By Anne Thompson | Thompson on Hollywood June 29, 2011 at 5:38AM
The Los Angeles Film Festival was hopping for ten days, downtown at LA Live, a straight shot down Olympic Boulevard to an $8 parking lot. The Regal screens are new with a good rake, but the glossy presentation didn't help Richard Linklater's opening nighter Bernie, yet another based-on-a-true-story (much like Andrew Jarecki's All Good Things) that fascinated the filmmaker and his star, Jack Black, without proving to be compelling for the rest of us. The good news is that Black gives the strongest performance he has in some time as a genial good-old-boy who turns to the dark side when he winds up rich older woman Shirley MacLaine's dependent manservant/slave. The movie was for sale at the fest, and distributors who checked it out were not upbeat about its commercial prospects.
Nora and I sat next to Edgar Wright and Anna Kendrick at a sushi bar after our fave screening, SXSW hit Attack the Block (July 29), which Wright exec-produced. Rookie Joe Cornish's movie manages to put an ingenious low-end spin on the all-too familiar trope of ordinary people managing to fight off simian-like alien invaders--and he does it mostly sans CG. The concept: the humans best-equipped to fend off the icky blind attackers with day-glo jaws and spike teeth are a teen gang from the projects. The 80s references are rife: The Goonies, The Warriors, Assault on Precinct 13. This micro-budget version of Super 8 won the narrative audience award.
The other hot topics at LAFF were Andrew Rossi's Page One documentary about a year in the life of the NYT; international audience award-winner, the ingeniously edited, dramatic doc Senna (August 12), about the iconic race car driver; Chris Weitz's sensitive portrait of an L.A. gardener and his son, A Better Life and HBO's currently airing Sex Crimes Unit, which achieved first-time behind-the-scenes access to the hard-driving heroes in the sex crimes prosecution unit of the New York district attorney's office.
A fitting closing night world premiere was Don't Be Afraid of the Dark (August 12), from the ingenious mind of Guillermo del Toro, who co-wrote and produced (with Mark Johnson) and brought in animator-turned-director Troy Nixey, who had sent him a short. Del Toro wanted to remake the original 1973 TV movie, and made some changes, especially with the ending. (The original was darker.)
This one is scary enough. Clearly, Del Toro had no intention of delivering--originally to Miramax--an R-rated movie. He got a kick out of the MPAA rating "for pervasive scariness." Indeed. Right in the middle of the action the fire alarms went off in the theater and the audience was ordered to evacuate; some folks spilled into the lobby to be told to return to their seats as the projection booth tried to reset and resume. Del Toro and Film District honcho Bob Berney threw up their hands. A filmmakers' nightmare.
The movie stars Katie Holmes, Guy Pearce and yet another pre-pubescent young girl (Bailee Madison) with a vivid imagination--Del Toro wrote this ten years ago before the very similar Pan's Labyrinth. [SPOILER ALERT] The small, agile and threatening creatures that come up from the ash pit in the basement--one confronts the girl under her bedsheet-- are beautifully designed and extremely creepy. Again, they are often practical effects, and Del Toro and Nixey played with fast blurry underlit camera moves. I was hiding behind my notebook. Film District will target the horror demo, but hopes to broaden from there. Del Toro talked about his many projects in Toronto.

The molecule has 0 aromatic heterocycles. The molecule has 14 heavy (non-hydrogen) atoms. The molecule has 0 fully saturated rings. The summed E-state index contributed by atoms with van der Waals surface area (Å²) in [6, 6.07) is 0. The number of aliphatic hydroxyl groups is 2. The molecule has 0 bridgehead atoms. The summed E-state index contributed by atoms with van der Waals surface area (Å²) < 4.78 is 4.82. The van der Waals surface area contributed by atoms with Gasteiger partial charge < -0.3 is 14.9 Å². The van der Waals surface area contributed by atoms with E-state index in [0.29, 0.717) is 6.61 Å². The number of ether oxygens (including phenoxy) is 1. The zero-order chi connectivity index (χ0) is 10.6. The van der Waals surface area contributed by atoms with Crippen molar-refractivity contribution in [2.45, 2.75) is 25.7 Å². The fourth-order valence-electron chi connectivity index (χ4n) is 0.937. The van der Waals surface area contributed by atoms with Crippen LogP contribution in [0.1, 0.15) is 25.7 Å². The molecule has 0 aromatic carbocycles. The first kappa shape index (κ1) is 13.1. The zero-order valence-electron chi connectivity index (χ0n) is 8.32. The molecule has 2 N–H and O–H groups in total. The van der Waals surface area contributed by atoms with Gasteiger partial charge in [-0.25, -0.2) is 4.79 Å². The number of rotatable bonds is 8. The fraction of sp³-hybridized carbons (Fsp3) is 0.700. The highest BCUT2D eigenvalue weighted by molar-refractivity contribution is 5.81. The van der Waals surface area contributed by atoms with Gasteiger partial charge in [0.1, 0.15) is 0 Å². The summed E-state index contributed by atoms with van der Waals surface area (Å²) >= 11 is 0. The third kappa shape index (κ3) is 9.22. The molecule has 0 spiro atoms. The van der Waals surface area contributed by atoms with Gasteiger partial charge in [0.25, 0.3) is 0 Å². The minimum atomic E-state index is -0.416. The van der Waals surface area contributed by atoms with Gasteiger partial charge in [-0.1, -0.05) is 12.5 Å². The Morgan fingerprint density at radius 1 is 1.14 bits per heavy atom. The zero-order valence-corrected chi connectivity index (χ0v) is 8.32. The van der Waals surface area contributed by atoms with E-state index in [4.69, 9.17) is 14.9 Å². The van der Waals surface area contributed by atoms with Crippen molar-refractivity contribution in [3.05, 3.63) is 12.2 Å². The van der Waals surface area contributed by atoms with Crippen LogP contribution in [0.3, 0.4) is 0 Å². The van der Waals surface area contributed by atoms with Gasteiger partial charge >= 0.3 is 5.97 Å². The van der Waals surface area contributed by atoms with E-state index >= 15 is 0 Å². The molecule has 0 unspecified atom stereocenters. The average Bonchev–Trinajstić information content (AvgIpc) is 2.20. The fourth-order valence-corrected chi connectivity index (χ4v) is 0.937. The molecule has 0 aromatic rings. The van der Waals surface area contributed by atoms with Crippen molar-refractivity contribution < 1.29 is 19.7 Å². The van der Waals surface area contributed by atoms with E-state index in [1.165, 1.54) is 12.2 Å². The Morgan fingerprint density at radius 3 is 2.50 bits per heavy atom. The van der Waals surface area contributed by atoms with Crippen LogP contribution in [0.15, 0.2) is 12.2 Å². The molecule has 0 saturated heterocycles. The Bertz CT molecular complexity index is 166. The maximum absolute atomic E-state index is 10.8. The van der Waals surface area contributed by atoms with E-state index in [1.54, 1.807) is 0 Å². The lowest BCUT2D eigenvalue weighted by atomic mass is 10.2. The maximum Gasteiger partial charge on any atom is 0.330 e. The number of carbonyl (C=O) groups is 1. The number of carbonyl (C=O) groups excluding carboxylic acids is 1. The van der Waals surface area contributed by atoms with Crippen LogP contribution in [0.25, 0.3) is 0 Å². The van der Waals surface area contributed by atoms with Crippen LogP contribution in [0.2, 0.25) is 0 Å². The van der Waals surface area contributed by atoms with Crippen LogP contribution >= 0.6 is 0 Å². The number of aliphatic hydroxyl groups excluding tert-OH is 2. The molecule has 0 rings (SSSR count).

At the closing night party at Club Nokia, Del Toro was in good spirits, and LAFF director and programmers Rebecca Yeldham and David Ansen and Doug Jones were happy but tired. Attendance is not up this year over last due to The Twilight factor. One challenge, along with getting folks to come downtown who are in the habit of clinging to the west side, is getting industryites to buy tickets and not be comped for everything. Hey guys. Somebody's got to pay for these things.
LAFF Award Winners:
Awards were given out in the following categories:
Narrative Award (for Best Narrative Feature)
Winner: Familiar Ground written & directed by Stéphane Lafleur
Producers: Luc Déry, Kim McCraw
Cast: Francis La Haye, Fanny Mallette, Sylvain Marcel, Michel Daigle, Suzanne Lemoine
Film Description: (Canada) This droll, deadpan comedy from snowbound Quebec features an
unhappy brother and sister whose fates seem to be known by a mysterious Man From the Future. Not too far in the future though. Just next September.
The Narrative Award carries an unrestricted cash prize of $15,000 funded by Film Independent, offering the financial means to help filmmakers transfer their vision to the screen. The award recognizes the finest narrative film in competition, and is given to the director. A special jury selects the winner, and all narrative feature-length films screening in the Narrative Competition section were eligible.
In bestowing Stéphane Lafleur with the Narrative Award, the Jury stated:
“An entire tree sticking out of a fireplace…a beaten-up snowman…an operatically dancing inflatable blue dude…the anything but familiar images of Familiar Ground won’t soon be forgotten. In a strong narrative competition this year, this was the singular vision that stood out the most.”
Documentary Award (for Best Documentary Feature)
Winner: Wish Me Away directed by Beverly Kopf & Bobbie Birleffi
Producer: Beverly Kopf, Paul Mailman
Film Description: This intensely personal documentary chronicles the heart-wrenching decision Nashville singing star Chely Wright to come out of the closet despite the potentially crushing response from the industry and her fans.
The Documentary Award carries an unrestricted cash prize of $15,000 funded by Film Independent, offering the financial means to help filmmakers transfer their vision to the screen. The award recognizes the finest documentary film in competition, and is given to the director. A special jury selects the winner, and all documentary feature-length films screening in the Documentary Competition section were eligible.
In bestowing Beverly Kopf & Bobbie Birleffi with the Documentary Award, the Jury stated: